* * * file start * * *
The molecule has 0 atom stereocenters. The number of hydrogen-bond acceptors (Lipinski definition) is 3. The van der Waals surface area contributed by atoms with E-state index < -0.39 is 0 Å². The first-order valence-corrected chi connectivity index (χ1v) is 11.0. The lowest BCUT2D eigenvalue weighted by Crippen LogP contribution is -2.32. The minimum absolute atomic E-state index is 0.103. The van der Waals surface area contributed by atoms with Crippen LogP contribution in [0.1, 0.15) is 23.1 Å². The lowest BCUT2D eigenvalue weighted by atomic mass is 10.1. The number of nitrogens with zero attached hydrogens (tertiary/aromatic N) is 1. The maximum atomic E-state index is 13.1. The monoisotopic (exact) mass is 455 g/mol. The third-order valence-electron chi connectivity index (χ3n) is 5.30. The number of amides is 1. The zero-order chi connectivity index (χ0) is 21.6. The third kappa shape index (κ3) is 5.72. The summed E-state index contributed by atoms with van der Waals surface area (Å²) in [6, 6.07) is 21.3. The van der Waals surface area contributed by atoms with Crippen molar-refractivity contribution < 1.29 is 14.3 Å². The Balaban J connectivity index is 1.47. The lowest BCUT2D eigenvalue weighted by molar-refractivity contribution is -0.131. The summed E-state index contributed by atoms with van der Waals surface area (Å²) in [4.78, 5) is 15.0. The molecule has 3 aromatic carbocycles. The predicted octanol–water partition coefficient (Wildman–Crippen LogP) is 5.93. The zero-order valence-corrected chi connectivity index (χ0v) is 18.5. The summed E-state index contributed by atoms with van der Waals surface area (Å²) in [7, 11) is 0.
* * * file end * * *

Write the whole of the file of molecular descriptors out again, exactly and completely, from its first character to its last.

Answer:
The molecule has 0 atom stereocenters. The number of hydrogen-bond acceptors (Lipinski definition) is 3. The van der Waals surface area contributed by atoms with E-state index < -0.39 is 0 Å². The first-order valence-corrected chi connectivity index (χ1v) is 11.0. The lowest BCUT2D eigenvalue weighted by Crippen LogP contribution is -2.32. The minimum absolute atomic E-state index is 0.103. The van der Waals surface area contributed by atoms with Crippen LogP contribution in [0.1, 0.15) is 23.1 Å². The lowest BCUT2D eigenvalue weighted by atomic mass is 10.1. The number of nitrogens with zero attached hydrogens (tertiary/aromatic N) is 1. The maximum atomic E-state index is 13.1. The monoisotopic (exact) mass is 455 g/mol. The third-order valence-electron chi connectivity index (χ3n) is 5.30. The number of amides is 1. The zero-order chi connectivity index (χ0) is 21.6. The third kappa shape index (κ3) is 5.72. The summed E-state index contributed by atoms with van der Waals surface area (Å²) in [6, 6.07) is 21.3. The van der Waals surface area contributed by atoms with Crippen molar-refractivity contribution < 1.29 is 14.3 Å². The Balaban J connectivity index is 1.47. The lowest BCUT2D eigenvalue weighted by molar-refractivity contribution is -0.131. The summed E-state index contributed by atoms with van der Waals surface area (Å²) in [4.78, 5) is 15.0. The molecule has 3 aromatic carbocycles. The predicted octanol–water partition coefficient (Wildman–Crippen LogP) is 5.93. The zero-order valence-corrected chi connectivity index (χ0v) is 18.5. The summed E-state index contributed by atoms with van der Waals surface area (Å²) in [7, 11) is 0.